SHENZHEN, China—One of the stronger manufacturing trends propelled by the global pandemic has been the push toward digitalization and remote collaboration for many multinational companies. That's certainly been true for Austrian machinery company Engel Holding GmbH.
It was on display in the company's presence at the Chinaplas 2021 show in Shenzhen, where Engel was exhibiting as part of the Industry 4.0 Factory of the Future joint booth.
Gero Willmeroth, Engel's president for East Asia and Oceania, said constraints on international travel fueled the digitalization trend that could be seen in many aspects of the injection molding industry in the past year.
"COVID-19 has accelerated digitalization in the plastics industry," Willmeroth said. "Our customers are increasingly investing in digital solutions. Smart service and intelligent assistance have become even more prominent in the last 12 months."
The company was displaying technologies like its e-connect.24 for remote monitoring of molding machines and real-time access to information.
But one of the smaller investments that really paid off for Engel was virtual reality goggles, Willmeroth said in an interview at the fair, which took place April 13-16.
With business travel grinding to a halt, he said, the VR goggles let Engel staff avoid potentially risky trips and lengthy quarantines.
"Whenever we needed some support from our headquarters, we can use (VR) because the service technician hooked up with the guys here, and then they can see what they're doing," Willmeroth said. "It saves a lot of time. We can do it immediately, just schedule the meeting to the overlapping time. That helps a lot for those rare occasions where we really needed help."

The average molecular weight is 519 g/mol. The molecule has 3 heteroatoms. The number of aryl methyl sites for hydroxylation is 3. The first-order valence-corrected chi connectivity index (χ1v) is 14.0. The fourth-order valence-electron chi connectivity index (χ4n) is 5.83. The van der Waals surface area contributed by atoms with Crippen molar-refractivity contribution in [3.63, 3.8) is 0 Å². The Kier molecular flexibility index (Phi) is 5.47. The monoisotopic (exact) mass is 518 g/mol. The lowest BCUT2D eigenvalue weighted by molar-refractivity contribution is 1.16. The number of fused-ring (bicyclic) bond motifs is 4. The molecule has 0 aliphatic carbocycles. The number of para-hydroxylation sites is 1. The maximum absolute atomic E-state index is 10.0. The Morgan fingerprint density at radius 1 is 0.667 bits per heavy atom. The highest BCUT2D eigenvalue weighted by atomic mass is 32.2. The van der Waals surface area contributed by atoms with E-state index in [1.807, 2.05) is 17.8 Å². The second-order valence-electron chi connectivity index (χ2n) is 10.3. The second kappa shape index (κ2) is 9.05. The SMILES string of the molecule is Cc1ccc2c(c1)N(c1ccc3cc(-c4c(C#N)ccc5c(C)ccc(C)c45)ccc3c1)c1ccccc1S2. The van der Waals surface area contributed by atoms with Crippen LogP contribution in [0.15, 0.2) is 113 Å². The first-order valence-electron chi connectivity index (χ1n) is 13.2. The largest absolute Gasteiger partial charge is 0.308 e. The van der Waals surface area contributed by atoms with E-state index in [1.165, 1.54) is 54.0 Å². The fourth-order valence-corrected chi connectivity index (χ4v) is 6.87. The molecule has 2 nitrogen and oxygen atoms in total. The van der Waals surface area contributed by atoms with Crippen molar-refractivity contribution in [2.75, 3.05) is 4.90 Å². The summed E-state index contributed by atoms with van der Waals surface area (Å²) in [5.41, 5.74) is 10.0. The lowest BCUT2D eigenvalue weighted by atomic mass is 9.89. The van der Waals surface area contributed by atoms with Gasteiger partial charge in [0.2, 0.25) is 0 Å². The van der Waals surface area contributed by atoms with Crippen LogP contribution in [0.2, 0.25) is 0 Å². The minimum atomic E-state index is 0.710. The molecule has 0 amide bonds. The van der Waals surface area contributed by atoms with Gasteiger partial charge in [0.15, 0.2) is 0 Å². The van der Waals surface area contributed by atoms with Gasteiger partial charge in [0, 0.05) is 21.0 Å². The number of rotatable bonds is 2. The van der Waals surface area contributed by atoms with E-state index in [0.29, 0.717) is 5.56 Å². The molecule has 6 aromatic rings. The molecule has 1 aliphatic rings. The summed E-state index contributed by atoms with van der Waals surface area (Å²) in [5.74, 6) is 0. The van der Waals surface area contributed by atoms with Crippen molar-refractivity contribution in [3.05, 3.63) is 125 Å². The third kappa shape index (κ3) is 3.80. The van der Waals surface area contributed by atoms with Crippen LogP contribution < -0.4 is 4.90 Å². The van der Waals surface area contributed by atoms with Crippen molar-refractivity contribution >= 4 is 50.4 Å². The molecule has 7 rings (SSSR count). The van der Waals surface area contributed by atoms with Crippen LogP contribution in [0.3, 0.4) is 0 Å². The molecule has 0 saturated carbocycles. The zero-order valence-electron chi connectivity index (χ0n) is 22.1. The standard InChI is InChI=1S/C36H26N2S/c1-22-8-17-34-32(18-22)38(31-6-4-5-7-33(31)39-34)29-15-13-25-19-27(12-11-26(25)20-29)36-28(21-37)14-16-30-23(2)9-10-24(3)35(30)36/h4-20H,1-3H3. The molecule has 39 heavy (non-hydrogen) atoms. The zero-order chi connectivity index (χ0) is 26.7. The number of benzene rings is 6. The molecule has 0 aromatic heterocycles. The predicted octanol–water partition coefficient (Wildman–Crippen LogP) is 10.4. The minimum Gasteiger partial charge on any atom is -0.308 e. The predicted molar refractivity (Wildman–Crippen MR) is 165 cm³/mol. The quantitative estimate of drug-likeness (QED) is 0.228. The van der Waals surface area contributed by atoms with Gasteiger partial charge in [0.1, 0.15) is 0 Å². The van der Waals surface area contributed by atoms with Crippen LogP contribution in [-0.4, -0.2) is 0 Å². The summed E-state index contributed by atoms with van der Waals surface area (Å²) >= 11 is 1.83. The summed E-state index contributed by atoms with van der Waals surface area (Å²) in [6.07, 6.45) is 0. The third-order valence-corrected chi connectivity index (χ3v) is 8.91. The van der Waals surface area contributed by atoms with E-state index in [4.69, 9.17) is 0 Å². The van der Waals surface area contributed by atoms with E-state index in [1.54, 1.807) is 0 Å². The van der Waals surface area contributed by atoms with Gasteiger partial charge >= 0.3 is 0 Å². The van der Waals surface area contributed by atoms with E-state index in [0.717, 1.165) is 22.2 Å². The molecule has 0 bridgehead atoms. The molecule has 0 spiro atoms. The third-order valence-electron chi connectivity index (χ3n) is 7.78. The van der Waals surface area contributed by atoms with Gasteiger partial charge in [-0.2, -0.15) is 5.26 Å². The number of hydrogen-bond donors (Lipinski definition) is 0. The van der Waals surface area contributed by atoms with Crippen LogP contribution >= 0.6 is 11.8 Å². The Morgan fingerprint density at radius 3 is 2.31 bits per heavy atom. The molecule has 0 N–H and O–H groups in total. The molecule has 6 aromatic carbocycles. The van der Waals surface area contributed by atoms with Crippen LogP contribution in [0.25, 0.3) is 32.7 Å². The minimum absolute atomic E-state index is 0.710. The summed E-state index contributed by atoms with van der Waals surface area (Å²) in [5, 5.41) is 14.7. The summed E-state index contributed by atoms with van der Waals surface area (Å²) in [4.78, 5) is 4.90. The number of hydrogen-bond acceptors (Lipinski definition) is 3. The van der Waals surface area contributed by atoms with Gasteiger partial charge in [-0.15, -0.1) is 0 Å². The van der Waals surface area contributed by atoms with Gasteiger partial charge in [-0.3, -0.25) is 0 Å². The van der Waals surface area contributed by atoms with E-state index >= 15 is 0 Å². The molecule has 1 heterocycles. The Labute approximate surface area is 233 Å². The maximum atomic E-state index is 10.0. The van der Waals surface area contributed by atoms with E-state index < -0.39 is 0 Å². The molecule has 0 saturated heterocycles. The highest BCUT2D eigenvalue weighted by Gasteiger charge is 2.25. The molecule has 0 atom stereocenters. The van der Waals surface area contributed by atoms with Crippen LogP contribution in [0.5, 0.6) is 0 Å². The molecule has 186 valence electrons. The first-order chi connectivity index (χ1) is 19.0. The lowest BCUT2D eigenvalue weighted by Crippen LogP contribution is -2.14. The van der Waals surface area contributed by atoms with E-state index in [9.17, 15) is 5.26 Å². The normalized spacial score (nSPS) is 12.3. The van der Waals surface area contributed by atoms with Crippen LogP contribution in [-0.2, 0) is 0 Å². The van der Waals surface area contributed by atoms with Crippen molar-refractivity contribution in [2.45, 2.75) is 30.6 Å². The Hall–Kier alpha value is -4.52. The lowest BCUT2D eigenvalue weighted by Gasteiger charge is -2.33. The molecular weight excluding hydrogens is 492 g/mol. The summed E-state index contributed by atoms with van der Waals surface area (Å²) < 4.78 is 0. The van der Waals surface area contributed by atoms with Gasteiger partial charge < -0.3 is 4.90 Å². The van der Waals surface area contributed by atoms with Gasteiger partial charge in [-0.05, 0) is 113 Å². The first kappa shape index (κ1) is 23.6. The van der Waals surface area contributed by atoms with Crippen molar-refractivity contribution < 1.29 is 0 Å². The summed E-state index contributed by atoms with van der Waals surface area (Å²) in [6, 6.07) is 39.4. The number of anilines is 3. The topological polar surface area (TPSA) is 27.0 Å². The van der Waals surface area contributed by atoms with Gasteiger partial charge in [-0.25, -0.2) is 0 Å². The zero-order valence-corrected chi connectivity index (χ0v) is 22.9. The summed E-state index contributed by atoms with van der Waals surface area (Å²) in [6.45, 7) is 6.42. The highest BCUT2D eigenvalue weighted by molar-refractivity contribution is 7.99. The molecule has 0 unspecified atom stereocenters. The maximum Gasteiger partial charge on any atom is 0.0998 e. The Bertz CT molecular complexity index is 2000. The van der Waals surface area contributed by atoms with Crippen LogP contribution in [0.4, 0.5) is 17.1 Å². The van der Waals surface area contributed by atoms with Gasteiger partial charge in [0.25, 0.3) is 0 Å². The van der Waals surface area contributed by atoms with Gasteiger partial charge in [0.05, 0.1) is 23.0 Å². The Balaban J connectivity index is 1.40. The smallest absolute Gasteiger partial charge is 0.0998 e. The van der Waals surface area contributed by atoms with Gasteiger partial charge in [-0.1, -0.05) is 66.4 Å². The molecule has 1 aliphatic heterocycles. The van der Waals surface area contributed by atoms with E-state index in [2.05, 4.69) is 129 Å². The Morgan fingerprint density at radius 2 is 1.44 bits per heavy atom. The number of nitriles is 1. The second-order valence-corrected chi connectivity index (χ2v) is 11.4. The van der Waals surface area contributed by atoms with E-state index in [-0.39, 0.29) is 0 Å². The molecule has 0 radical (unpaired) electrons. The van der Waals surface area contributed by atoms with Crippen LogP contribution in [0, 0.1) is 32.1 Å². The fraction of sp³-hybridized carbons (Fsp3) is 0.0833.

The connected machines that Engel displayed at Chinaplas had capabilities for customers to register machines online, order spare parts, service the machines and digitally store manuals on the machine itself. On-site 5G internet hot spots help Engel staff to service the machines from afar.
"It's going beyond preventive maintenance to the exchange of parts," Willmeroth said. "You can see trends and then it gives you a prediction when you should plan for the exchange. You can also schedule for when you have downtime of the machine available."
The company also took advantage of the pandemic to beef up online training modules.
"We had to be very quick," he said. "We made training courses for customers online and for our colleagues, for external customers, but also for our internal people, for salespeople and for service people, because a lot of them could not travel to customers."
As customers shut down early in the pandemic, he said, Engel focused on its own training, helping it be better prepared when the economy opened up.
Of course, digitalization carries with it some downfalls for corporate culture, Willmeroth said,
"We have to be a little bit careful not to lose the social aspect," he said. "Because as convenient as it [is], as long as you know the people quite well and you still have occasionally a chance to meet them, it's working. But to get connected to new people is difficult."
In June, Engel will carry that digitalization trend further with a hybrid online and in-person symposium structure over three days, with staggered times online for a worldwide audience and in-person events in some of its Asian locations.